On Friday, Obama was fired up as he took the stage at the Democratic National Committee's Women's Leadership Forum here, slamming Republican presidential candidates for their pessimistic rhetoric on the trail.
Citing "enormous progress" made during his presidency, Obama asked, "why is it that Republican politicians are so down on America?"
"I mean, they are -- they are gloomy," he added, eliciting laughter from crowd. "They're like Grumpy Cat."
The comparison was accompanied by an imitation of the Grumpy Cat frown -- an image familiar to fans of the Internet meme that ultimately spawned a product line and a Christmas movie.
"I mean, I know it's political season," Obama continued, "but you listen to (the Republicans) and they've constructed this entire separate reality. It's like the Twilight Zone."
Several times during his 23-minute speech, Obama referred to Republicans' statements as "crazy."
"You've gotta feel bad for the fact-checkers for the Republicans," Obama said at one point, "'cause they've got to spend hours trying to keep up with some of the crazy stuff that their candidates are claiming."
In particular, Obama took issue with some Republican candidates' skepticism about climate change -- a key issue for the President's administration.
"The way (Republicans) approach climate change is a good illustration of the problems that they're having," Obama said.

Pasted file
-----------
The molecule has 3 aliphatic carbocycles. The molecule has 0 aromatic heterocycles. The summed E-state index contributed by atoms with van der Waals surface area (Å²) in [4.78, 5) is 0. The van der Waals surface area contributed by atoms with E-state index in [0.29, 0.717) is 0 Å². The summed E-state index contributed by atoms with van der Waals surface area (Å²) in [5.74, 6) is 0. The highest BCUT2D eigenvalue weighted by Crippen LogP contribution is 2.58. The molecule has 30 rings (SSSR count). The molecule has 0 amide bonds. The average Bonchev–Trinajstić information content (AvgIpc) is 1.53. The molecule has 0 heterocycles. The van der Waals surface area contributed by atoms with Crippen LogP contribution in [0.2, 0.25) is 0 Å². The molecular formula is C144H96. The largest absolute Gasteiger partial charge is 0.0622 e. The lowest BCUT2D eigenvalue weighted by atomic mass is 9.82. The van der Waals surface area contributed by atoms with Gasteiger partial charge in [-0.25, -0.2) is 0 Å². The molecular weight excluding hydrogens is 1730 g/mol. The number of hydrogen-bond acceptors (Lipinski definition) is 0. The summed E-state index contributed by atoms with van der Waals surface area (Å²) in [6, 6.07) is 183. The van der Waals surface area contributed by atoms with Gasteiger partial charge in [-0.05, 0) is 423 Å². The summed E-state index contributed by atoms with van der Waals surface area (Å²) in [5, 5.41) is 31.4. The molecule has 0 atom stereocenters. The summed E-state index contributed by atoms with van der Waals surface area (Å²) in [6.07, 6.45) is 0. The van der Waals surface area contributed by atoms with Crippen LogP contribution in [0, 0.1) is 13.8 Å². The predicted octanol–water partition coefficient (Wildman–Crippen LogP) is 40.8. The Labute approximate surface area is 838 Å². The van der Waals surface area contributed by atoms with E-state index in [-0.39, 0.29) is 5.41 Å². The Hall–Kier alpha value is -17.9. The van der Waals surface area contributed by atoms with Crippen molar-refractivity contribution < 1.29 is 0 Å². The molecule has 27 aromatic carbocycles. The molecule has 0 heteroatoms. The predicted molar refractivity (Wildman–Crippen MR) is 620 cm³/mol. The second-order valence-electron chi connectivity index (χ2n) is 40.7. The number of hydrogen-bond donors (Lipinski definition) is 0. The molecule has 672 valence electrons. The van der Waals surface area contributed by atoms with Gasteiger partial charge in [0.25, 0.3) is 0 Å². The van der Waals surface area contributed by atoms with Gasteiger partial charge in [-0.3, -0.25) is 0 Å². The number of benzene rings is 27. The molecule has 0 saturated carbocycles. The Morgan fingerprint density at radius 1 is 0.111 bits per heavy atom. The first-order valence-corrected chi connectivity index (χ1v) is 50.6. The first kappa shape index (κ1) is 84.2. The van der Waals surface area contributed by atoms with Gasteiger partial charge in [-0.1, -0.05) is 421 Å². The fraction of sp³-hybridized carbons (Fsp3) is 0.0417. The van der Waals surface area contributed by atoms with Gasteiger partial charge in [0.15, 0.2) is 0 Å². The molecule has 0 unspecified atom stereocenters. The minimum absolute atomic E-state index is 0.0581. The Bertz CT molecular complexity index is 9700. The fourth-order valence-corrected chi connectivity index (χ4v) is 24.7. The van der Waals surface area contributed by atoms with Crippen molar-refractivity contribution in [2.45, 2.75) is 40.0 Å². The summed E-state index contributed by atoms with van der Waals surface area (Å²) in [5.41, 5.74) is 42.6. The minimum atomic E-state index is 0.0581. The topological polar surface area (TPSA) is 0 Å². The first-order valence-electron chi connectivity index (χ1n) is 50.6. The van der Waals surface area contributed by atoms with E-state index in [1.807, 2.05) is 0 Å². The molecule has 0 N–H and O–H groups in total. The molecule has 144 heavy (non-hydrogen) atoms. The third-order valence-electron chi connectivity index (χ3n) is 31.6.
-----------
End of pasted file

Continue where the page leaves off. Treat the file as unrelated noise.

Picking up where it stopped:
"Now, let's just take an example: If you went to 100 doctors and 99 of them said you are really sick -- you've got, let's say, high cholesterol," Obama hypothesized. "What would you do?"
"Would you say those 99 doctors are crazy and part of a wild-eyed socialist plot to prevent you from eating cheese?" he asked, again, eliciting raucous laughter. "Or would you say, you know what, I bet those doctors know what they're talking about? I've got to modify my diet a little bit."
The President referenced the Democratic presidential candidates as well, but none by name.
At one point, the audience held their collective breaths when a long pause by Obama seemed to be leading up to an endorsement.
"You've heard from some of our outstanding candidates," he started. "I'm going to be supporting ... whoever the nominee is. What are you laughing about?"
Obama did very briefly mention Vice President Joe Biden, who announced on Wednesday he would not be making a run for the White House.
"We should be talking about opening up new opportunity," said Obama, "investing in our schools, rebuilding the infrastructure that creates jobs, investing in the research that alleviates hunger or cures cancer once and for all, like my Vice President Joe Biden said."
While Obama has not publicly endorsed a candidate, Biden's decision not to run has allowed him to avoid choosing between Hillary Clinton, his former secretary of state, who is leading in the polls, and a man he's called "one of the finest vice presidents in history."